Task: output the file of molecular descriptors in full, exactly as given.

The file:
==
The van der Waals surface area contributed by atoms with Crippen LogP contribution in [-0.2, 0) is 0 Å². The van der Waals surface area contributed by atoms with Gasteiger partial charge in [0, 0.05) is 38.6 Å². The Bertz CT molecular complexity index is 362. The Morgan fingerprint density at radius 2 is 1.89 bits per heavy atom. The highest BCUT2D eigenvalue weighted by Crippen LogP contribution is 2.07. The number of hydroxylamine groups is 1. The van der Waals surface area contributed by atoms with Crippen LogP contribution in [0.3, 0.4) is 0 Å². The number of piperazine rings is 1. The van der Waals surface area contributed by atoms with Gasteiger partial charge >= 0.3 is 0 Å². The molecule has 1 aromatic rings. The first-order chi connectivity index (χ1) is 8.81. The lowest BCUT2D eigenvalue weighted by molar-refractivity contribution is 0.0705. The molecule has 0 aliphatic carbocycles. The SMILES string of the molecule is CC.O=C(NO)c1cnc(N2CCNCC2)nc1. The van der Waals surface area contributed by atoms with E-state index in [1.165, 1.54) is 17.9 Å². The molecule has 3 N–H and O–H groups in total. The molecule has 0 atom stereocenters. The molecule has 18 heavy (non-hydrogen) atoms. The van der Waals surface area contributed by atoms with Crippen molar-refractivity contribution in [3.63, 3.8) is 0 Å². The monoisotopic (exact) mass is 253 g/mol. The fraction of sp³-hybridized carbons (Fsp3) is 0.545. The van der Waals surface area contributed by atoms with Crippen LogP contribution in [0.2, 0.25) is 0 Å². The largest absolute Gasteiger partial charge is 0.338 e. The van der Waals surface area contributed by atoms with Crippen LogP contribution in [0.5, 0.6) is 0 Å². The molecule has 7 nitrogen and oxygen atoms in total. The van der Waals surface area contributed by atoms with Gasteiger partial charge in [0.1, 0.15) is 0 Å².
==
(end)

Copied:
The van der Waals surface area contributed by atoms with Crippen LogP contribution in [-0.2, 0) is 0 Å². The van der Waals surface area contributed by atoms with Gasteiger partial charge in [0, 0.05) is 38.6 Å². The Bertz CT molecular complexity index is 362. The Morgan fingerprint density at radius 2 is 1.89 bits per heavy atom. The highest BCUT2D eigenvalue weighted by Crippen LogP contribution is 2.07. The number of hydroxylamine groups is 1. The van der Waals surface area contributed by atoms with Crippen LogP contribution in [0.3, 0.4) is 0 Å². The number of piperazine rings is 1. The van der Waals surface area contributed by atoms with Gasteiger partial charge >= 0.3 is 0 Å². The molecule has 1 aromatic rings. The first-order chi connectivity index (χ1) is 8.81. The lowest BCUT2D eigenvalue weighted by molar-refractivity contribution is 0.0705. The molecule has 0 aliphatic carbocycles. The SMILES string of the molecule is CC.O=C(NO)c1cnc(N2CCNCC2)nc1. The van der Waals surface area contributed by atoms with E-state index in [1.165, 1.54) is 17.9 Å². The molecule has 3 N–H and O–H groups in total. The molecule has 0 atom stereocenters. The molecule has 18 heavy (non-hydrogen) atoms. The van der Waals surface area contributed by atoms with Crippen molar-refractivity contribution in [3.63, 3.8) is 0 Å². The monoisotopic (exact) mass is 253 g/mol. The fraction of sp³-hybridized carbons (Fsp3) is 0.545. The van der Waals surface area contributed by atoms with Crippen LogP contribution in [0.2, 0.25) is 0 Å². The largest absolute Gasteiger partial charge is 0.338 e. The van der Waals surface area contributed by atoms with Crippen LogP contribution in [0.5, 0.6) is 0 Å². The molecule has 7 nitrogen and oxygen atoms in total. The van der Waals surface area contributed by atoms with Gasteiger partial charge in [0.1, 0.15) is 0 Å².